Market participants have cautiously welcomed a proposal to make potentially radical and lasting changes to the EU's emissions trading system (ETS) but lack consensus about their preferred option for tackling the oversupply, depressing prices.
The European Commission adopted and published its report on potential structural changes on Wednesday in a bid to address the long-term crisis stemming from a vast surplus of carbon credits in the ETS.
As the surplus is already weighing on prices and is expected to do so beyond phase III (2013-2020), the Commission has proposed a two-step approach that offers both temporary and more permanent ways of boosting CO2 prices.
The first step is a back-loading proposal that could delay the auctioning of 900m EU allowances (EUAs) until the end of phase III (see EDCM 13 November 2012). This is generally considered a temporary fix.
The second step seeks a more permanent solution to the long-term oversupply. Wednesday's report - a draft of which was leaked last month (see EDCM 23 October 2012) - proposes "six options" for doing so.
Potential structural changes
The EU's ETS surplus stood at almost 1bn in early 2008, according to Commission figures, and is predicted to rise significantly between phase II and III, with a surplus of 2bn allowances expected by 2020. Thus, even if 900m EUAs are delayed, further changes could be needed to balance out demand and supply in this market.
The six options are:
• Tightening the EU's carbon-reduction cap from 20% to 30% below 1990 levels by 2020 - backed by some states, including Germany, but opposed by others, including Poland (see EDCM 17 August 2012);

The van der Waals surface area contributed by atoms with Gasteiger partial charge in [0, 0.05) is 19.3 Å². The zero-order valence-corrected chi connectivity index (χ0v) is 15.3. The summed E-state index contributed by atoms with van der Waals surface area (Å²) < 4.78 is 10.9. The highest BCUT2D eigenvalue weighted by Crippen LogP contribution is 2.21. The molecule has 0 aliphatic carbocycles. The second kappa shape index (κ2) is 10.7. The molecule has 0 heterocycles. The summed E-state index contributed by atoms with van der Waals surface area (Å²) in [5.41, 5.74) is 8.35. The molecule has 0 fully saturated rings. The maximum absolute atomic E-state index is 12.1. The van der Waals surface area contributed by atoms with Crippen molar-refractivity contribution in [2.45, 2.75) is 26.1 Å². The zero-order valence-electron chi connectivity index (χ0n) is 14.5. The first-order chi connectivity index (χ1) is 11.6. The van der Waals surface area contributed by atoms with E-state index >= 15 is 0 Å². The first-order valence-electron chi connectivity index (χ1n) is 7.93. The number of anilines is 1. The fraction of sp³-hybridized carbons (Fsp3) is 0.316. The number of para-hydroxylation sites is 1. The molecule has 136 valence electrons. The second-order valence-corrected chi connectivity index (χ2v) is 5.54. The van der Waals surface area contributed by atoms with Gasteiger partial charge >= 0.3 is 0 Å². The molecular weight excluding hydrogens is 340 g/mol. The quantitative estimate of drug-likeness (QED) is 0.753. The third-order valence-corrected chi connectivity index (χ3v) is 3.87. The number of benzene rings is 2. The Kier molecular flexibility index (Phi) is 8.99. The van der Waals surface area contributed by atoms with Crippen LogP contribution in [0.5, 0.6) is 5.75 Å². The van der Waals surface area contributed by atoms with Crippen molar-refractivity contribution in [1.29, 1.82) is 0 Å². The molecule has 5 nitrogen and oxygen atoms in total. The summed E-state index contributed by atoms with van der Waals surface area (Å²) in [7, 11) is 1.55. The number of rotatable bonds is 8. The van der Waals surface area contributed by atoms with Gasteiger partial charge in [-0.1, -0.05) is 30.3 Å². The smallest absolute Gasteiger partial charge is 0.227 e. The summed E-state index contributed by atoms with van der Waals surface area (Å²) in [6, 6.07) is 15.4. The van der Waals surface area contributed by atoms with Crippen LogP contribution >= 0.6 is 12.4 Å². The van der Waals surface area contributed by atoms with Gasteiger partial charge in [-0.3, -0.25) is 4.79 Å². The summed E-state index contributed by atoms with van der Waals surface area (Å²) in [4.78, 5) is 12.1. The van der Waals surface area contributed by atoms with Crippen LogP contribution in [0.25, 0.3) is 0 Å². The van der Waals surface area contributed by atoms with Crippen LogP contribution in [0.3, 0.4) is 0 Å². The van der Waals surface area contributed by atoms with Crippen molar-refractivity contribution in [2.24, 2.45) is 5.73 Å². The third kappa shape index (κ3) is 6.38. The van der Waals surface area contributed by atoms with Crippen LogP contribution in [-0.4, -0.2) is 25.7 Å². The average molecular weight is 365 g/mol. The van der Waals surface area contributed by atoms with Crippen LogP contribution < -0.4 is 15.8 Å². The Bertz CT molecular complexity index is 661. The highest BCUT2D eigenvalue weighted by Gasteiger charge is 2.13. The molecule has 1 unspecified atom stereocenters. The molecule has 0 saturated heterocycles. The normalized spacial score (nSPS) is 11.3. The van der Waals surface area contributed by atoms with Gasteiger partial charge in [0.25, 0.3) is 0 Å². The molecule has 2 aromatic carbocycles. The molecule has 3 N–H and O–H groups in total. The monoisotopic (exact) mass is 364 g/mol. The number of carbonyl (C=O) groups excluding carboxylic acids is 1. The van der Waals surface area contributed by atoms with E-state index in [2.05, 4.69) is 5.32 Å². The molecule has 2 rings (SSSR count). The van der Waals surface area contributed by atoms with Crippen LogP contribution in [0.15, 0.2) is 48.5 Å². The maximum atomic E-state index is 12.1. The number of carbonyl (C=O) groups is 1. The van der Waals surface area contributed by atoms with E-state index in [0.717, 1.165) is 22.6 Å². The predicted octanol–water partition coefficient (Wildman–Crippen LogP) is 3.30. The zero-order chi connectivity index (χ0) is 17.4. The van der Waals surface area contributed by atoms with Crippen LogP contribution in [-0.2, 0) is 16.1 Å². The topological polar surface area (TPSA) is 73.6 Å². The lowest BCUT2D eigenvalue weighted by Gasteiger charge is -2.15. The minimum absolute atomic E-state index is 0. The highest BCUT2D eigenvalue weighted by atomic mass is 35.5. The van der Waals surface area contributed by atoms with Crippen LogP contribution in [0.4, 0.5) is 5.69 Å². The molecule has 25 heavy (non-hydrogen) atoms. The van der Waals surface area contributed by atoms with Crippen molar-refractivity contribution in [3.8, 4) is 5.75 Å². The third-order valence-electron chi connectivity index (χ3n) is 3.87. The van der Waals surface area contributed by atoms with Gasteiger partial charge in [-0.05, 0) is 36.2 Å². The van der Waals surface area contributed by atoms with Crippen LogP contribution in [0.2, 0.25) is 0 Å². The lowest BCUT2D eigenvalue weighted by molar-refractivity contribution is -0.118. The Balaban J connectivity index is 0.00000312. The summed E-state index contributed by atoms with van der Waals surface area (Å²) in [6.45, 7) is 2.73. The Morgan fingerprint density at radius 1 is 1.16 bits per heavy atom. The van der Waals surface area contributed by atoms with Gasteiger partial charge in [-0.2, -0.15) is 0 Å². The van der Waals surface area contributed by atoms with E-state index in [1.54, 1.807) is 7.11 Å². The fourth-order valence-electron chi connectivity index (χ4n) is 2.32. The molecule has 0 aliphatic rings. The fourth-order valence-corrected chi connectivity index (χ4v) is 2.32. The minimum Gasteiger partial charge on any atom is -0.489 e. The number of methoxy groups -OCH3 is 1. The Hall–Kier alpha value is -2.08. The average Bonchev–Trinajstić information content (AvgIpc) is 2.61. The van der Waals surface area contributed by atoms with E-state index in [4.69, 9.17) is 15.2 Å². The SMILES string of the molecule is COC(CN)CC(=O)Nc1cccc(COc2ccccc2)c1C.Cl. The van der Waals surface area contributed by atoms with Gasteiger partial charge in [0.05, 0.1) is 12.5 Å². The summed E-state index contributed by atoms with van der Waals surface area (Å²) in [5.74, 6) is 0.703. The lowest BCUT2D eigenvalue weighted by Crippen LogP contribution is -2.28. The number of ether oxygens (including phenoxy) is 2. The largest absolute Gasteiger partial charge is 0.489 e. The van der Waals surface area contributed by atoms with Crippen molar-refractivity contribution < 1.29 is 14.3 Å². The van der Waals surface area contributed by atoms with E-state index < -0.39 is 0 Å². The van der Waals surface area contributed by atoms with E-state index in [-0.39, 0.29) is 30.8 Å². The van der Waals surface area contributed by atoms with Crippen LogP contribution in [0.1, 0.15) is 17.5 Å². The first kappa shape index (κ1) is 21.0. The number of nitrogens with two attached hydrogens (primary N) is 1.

• Permanently removing a share of the supply from the system - which would require separate "primary legislation" to the existing ETS Directive by the EU parliament and the European Council;
• Increasing the annual rate at which emissions have to be reduced in the ETS;
• Including more carbon-intensive industries, such as shipping and agriculture, in the ETS;
• Reducing or banning the use of international carbon offset credits from the ETS after 2020; and
• Introducing "discretionary price mechanisms" such as a carbon-price floor, or "a price management reserve where allowances are deposited in case of excessive price decreases".
Europe's power-sector lobby, Eurelectric, welcomed the second, structurally-focused, proposal. It backed "an ambitious, firm, long-term, economy-wide" carbon reduction target for 2030 and 2050 and a corresponding ETS cap, as well as including more sectors within the system. As structural changes to the ETS would probably require a lengthy legislative process, Eurelectric also welcomed more immediate back-loading.
The Commission has passed the back-loading proposal, which forms a draft amendment to the EU's ETS Auction regulation, to the Climate Change Committee, which is due to comment before the end of phase II, and will launch a formal consultation on it soon.
The structural proposals were also welcomed by the International Emissions Trading Association (IETA) as a way to avoid repeated intervention that exacerbates uncertainty.
However, it said: "Given the gravity of the issues at stake, IETA expresses concern that the Commission appears to be considering only a limited number of options - at this early stage in the debate, now might not be the best time to rule out particular options."
Finnish utility Fortum only backed the option to increase carbon cap ambitions by 2030, rather than 2020, and opposed the curbing of, for instance, international credits in the system, adding that the 900m back-loading volume probably "will not impact the market price significantly nor decrease market volatility".
Non-governmental organisation CDM Watch, however, strongly supported the move to limit the use of offsets such as certified emission reductions (CERs) and emission reduction units (ERUs) in the ETS, urging the EU to ban them even sooner than proposed.
It said such credits account for 75% of the 2bn surplus and criticised the EU's suggestion to restrict them only pre-2020,"despite new evidence that a large amount of offset credits haven't delivered real reductions and are leading to a net increase of 1.6bn tonnes of CO2 by 2020". MLDB